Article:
4. Reassess What You Want

Sometimes losing motivation can have more to do with a change in what you want to do. There is nothing wrong with changing your goals and deciding that you would rather invest your energy into something else. If you are finding that you don’t have the motivation to complete a project or task, ask yourself if it is something that you truly want to do. If the answer is no, that’s okay. When you live with limited energy, I believe you need to invest it in doing things you either enjoy or that give you a sense of purpose. I don’t believe you always have to finish what you have started. Instead, you are better off putting your energy towards something you know you will enjoy.

5. Prioritise and Ask for Help

Often motivation can go when we feel overwhelmed. When life feels difficult and the tasks we need to do seem impossible, it can be easy to fall into a negative mindset. I find it is important to prioritise tasks and utilise a to-do list. When I write things down, it instantly reduces stress. Partly because I no longer worry about forgetting things and partly because it makes everything feel more manageable when I see it written down.

I used to try to be superwoman and work through as much as I could in a day and would suffer as a result. A to-do list allows me to plan tasks better so that I can hopefully avoid this boom and bust. I will also ask myself if tasks need to be done or if I am putting undue pressure on myself because I feel I should be doing them. Sometimes there are tasks that I can forego doing altogether in favour of doing something else that I enjoy more. I was finding that I did not have the motivation to do the things that I enjoy because I was burned out from doing chores that could wait. I think striking a balance between the two is important.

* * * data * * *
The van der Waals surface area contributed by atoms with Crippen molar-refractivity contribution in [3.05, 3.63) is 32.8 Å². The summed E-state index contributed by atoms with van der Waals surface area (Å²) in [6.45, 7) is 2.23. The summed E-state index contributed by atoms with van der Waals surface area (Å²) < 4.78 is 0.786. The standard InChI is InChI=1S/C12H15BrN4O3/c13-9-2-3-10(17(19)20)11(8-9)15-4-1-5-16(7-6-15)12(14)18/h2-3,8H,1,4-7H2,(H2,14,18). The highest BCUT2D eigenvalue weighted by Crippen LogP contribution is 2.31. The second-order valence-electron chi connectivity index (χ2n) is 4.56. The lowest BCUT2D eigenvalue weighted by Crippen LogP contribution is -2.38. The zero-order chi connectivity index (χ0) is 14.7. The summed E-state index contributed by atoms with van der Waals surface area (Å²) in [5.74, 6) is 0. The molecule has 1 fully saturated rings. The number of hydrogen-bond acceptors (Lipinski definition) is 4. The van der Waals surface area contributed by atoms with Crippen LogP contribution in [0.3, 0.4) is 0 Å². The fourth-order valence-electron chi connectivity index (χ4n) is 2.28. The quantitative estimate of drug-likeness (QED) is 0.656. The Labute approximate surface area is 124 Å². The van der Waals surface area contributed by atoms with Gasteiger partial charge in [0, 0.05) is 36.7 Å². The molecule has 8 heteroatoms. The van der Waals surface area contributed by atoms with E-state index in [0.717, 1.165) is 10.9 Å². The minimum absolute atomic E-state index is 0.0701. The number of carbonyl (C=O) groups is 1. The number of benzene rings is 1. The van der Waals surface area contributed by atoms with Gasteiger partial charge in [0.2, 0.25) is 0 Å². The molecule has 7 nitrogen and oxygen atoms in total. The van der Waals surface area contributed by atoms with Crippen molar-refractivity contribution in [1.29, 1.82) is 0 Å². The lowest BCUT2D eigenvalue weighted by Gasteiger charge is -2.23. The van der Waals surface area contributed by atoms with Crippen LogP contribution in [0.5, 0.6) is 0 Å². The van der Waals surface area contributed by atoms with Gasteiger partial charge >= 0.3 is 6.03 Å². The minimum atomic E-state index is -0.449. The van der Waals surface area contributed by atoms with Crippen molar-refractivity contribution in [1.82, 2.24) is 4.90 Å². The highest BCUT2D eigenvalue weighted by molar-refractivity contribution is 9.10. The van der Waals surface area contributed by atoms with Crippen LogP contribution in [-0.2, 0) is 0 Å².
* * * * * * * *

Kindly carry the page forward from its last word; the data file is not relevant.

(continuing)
Asking for help is another great way to reduce overwhelm and revive your motivation. When it comes to asking for help, communication is key. Opening up to people and explaining the reasons behind why you struggle to do certain tasks allows them to gain a better understanding. It also puts them in a better position to help you. If you live with someone, ask them to do a task that you struggle with in return for you taking responsibility for doing another chore that you can know you can manage. I also always show my appreciation to those who help me and will return a small favour when I can. This can be something as simple as making my husband a cup of tea on a good day, which he truly appreciates.

Although asking for help can feel like you are losing part of your independence, I have found the opposite to be true. Help can prevent me from becoming overwhelmed, which means I stay motivated to do things. I am able to do more because of the help I receive from others. As well as benefiting my health, asking for help has also brought me closer to my family. Opening up about my struggles has gained me a new level of support and I hope the same will be true for you too.


About the Author: Donna Grant was diagnosed with fibromyalgia in 2013 and subsequently began blogging about life with chronic illness. She shares her journey and how she has improved her life with fibro, as well as other inspirational posts, on her blog Fibro Geek.